Concurrent counting in different sensory modalities

Methodology: In the spirit of our many demonstrations of control, our excellent laboratory for investigation of control is our own corporeal experience. The evidence is in our subjective experience, but replicability and actual replication makes the experience objective data within the public constituted by those who carry out the experiment.

Several levels of perception are involved in the phenomena reported here.

Context: I routinely mix a smoothie in the morning with a hand-held blender. I count to 75 seconds.

In my counting I control the auditory perceptions in imagination so that I ‘hear’ the unvoiced number names. Bored with this, I began visualizing the numbers, controlling the visual perceptions in imagination. I controlled ‘counting’ in both sensory modalities concurrently. I counted down from 75 to 1 or up from 1 to 75.

Bored with this, I began counting the visually imagined numbers down from 75 to 1 concurrently as I am counting the auditorily imagined numbers up from 1 to 75.

At first, the visual images lagged the words.

Then I ‘shifted focus’ to counting visually (which is anyway not a usual way of counting). Sometimes the visual image leads the auditory perception, sometimes word and image are concurrent, and with practice that is the regular experience unless my focus of attention weakens. (What are the perceptual inputs to the function(s) for controlling ‘focus of attention’?)

Whatever system controls counting, two distinct instances are in operation at the same time. This suggests that ECSes of all types exist or may be recruited redundantly, at least in pairs. (I say "redundantly’ in common parlance. The statistician who clings to the technical definition of redundancy should feel free to substitute a word like “suppletively”.)

Supplemental observation: With practice, my counting of seconds has become quite accurate, i.e. coincides with a reading of the clock’s second hand when I turn and look at the end of the count. It’s possible I hear the slight tick that the electric clock makes, about ten feet away on the wall, despite the noise of the blender. This could be tested. The pulse of seconds is unrelated to heart rate. What are the inputs to the perceptual input function for this temporal perception? I bet it can be done for arbitrary relatively short time intervals, e.g. 5 seconds, though I haven’t tested that. I’m reminded of workers at the US Government Mint who could accurately count out bundles of 100 newly printed bills by riffling them in the manner of shuffling cards.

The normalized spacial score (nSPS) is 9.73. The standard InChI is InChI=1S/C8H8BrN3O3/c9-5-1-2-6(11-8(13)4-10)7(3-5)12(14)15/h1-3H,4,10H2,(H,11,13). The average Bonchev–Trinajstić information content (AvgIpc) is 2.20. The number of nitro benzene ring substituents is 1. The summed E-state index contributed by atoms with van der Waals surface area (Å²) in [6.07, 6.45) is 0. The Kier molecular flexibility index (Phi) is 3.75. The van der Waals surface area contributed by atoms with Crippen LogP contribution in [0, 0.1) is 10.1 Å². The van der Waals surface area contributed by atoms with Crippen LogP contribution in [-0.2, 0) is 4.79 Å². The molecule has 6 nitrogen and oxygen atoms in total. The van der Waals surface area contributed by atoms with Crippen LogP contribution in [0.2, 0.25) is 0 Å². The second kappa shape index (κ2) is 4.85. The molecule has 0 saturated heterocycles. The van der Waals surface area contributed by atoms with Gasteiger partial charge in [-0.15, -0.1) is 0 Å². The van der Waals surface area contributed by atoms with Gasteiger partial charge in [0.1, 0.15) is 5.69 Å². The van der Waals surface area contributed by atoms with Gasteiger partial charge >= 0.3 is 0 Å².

1 Like

I moved this to the intended subcategory, Fundamentals/Phenomena.

June 3

Methodology: In the spirit of our many demonstrations of control, our excellent laboratory for investigation of control is our own corporeal experience. The evidence is in our subjective experience, but replicability and actual replication makes the experience objective data within the public constituted by those who carry out the experiment.

That sounds like a very difficult task, simultaneously counting up and down, even if the opposed counts were in different imagined modalities.

. I can add another multimodal seconds counting example. In our amateur music camp, one of the teachers was a local composer. He asked us to treat one arm as the seconds-hand of a clock and move it from vertical around to vertical again in exactly one minute, which meant counting from one to sixty while moving the arm an appropriate distance. It was rather remarkable how many of these amateur musicians were exactly correct or within one or two seconds. Not as difficult a task as I imagine you to have set yourself, but similarly multimodal.